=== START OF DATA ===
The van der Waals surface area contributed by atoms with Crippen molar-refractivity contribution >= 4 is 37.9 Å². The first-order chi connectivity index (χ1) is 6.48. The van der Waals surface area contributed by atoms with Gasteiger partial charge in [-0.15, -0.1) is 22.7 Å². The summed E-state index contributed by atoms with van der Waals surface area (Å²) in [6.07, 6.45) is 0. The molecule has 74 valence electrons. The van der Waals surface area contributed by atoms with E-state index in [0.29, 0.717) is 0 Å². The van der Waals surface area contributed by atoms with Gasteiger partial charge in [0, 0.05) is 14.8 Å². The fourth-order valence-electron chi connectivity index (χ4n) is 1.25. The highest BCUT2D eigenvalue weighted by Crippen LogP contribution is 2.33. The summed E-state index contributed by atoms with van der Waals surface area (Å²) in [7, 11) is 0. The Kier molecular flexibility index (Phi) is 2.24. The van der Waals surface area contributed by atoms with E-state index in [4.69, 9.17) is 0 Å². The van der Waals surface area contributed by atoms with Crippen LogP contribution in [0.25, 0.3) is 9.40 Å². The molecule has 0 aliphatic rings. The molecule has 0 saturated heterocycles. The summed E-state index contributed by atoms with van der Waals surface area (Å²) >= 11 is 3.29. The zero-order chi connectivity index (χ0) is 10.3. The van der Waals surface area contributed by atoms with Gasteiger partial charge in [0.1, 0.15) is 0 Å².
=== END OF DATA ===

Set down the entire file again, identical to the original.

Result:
The van der Waals surface area contributed by atoms with Crippen molar-refractivity contribution >= 4 is 37.9 Å². The first-order chi connectivity index (χ1) is 6.48. The van der Waals surface area contributed by atoms with Gasteiger partial charge in [-0.15, -0.1) is 22.7 Å². The summed E-state index contributed by atoms with van der Waals surface area (Å²) in [6.07, 6.45) is 0. The molecule has 74 valence electrons. The van der Waals surface area contributed by atoms with E-state index in [0.29, 0.717) is 0 Å². The van der Waals surface area contributed by atoms with Gasteiger partial charge in [0, 0.05) is 14.8 Å². The fourth-order valence-electron chi connectivity index (χ4n) is 1.25. The highest BCUT2D eigenvalue weighted by Crippen LogP contribution is 2.33. The summed E-state index contributed by atoms with van der Waals surface area (Å²) in [7, 11) is 0. The Kier molecular flexibility index (Phi) is 2.24. The van der Waals surface area contributed by atoms with E-state index in [4.69, 9.17) is 0 Å². The van der Waals surface area contributed by atoms with Crippen LogP contribution in [0.25, 0.3) is 9.40 Å². The molecule has 0 aliphatic rings. The molecule has 0 saturated heterocycles. The summed E-state index contributed by atoms with van der Waals surface area (Å²) >= 11 is 3.29. The zero-order chi connectivity index (χ0) is 10.3. The van der Waals surface area contributed by atoms with Gasteiger partial charge in [0.1, 0.15) is 0 Å².